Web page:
The arrow points to J.E. Binns, working at a sawmill at Parkertown circa 1890. Parkertown is described as being near Green Point. I understand Green Point is where the Kingsley Reservoir is now located.
Someone has drawn in some detail of the steam driven apparatus in pencil.
I wonder how many guys it took feeding slab wood into that boiler to keep her steaming and powering the mill.....great picture of an era where NOTHING was easy. Even with the open roof, I'll bet that was one hot room.
Arlen Sheldrake on 18th July 2012 @ 7:49am
A group of hard working men to be sure. Notice the young man standing on the far right. I am always amazed at the multi-generational impact of seeing these early images.
Connie on 18th July 2012 @ 7:59am
Pine Grove Grade School in my time had a slab wood furnace. One year my grandfather did the janitorial work at the school and I was privileged to get to go down in the furnace room with him. I don't know whether it was one furnace with two doors or two furnaces, but especially when it was winter, snow and dropped temperatures he was always loading up that furnace to keep that big school warm for everyone.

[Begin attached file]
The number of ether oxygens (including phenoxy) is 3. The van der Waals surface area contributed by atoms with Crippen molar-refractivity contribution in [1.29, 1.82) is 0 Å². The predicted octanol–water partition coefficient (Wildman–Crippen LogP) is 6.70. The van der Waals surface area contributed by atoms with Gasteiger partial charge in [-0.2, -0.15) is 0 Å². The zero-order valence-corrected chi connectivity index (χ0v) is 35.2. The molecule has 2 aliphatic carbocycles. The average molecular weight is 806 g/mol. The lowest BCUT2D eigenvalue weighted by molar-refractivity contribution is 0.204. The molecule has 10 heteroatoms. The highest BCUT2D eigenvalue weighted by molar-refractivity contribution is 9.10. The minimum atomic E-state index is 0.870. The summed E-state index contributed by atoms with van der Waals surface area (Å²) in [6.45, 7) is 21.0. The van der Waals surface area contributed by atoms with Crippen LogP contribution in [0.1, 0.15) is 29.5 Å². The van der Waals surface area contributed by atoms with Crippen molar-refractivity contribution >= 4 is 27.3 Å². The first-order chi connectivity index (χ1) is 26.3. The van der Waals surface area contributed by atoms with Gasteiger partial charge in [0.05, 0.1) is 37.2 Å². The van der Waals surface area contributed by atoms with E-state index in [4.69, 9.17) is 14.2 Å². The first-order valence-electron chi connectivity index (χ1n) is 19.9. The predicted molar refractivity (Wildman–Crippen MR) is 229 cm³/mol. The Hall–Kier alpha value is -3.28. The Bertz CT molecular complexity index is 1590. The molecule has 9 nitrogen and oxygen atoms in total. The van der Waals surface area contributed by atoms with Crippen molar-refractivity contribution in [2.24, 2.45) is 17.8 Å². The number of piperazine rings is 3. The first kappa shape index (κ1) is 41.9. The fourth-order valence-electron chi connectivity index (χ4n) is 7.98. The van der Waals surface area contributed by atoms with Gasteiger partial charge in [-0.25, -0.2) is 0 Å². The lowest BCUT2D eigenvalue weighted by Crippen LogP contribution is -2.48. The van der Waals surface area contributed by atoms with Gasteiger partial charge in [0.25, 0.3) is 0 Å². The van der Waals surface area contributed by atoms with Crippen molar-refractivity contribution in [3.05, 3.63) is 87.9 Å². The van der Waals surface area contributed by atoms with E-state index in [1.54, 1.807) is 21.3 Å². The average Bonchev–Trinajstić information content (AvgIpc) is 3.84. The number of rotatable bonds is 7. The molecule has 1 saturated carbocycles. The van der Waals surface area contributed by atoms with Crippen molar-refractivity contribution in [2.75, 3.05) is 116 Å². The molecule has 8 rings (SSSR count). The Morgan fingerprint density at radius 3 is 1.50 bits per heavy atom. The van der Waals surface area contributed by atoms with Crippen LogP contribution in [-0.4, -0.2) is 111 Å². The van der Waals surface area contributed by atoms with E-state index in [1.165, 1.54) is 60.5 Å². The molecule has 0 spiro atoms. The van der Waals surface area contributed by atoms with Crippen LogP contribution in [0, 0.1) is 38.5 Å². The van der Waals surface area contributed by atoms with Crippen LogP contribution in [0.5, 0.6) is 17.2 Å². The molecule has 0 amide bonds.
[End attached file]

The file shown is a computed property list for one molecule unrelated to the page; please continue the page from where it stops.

Charlott on 19th July 2012 @ 7:45am
I have been to Parkertown several times. It overlooks I-84 just east of Mitchell Point.
Robert Duddles on 17th December 2017 @ 2:06pm
The 1911 county map identifies Parkertown at the intersection of Riordan Hill Road and Binns Hill Road. This is where the Binns Hill Staging area of the county trail system is located.
Arthur on 17th December 2017 @ 4:45pm
From the November 26, 1897 HR Glacier pg 2
The Storm at Parker's Mill
The wind storm last week was severe at Parker's mills. Big trees were broken off 40 feet from the ground and the tops strewn in all directions. The continued heavy rains had softened the ground, and every strong gust of wind toppled over hundreds of them. About twenty trees fell across the road between Jack Binns' house and the mill. Fred Bailey was moving to the valley, and just as he had completed loading his family and household goods on the wagon, ready to start down the mountain, Frank Davenport, who had started down, returned and advised Mr. Bailey not to start. He took his advice, an it is well he did, for the way the trees kept falling across the road, he would surely have been hemmed in and himself and family might have been killed by the falling trees. Many sections of the Davenport Co.'s flume were destroyed and the loss to the company is considerable.
L.E. on 25th June 2018 @ 4:10pm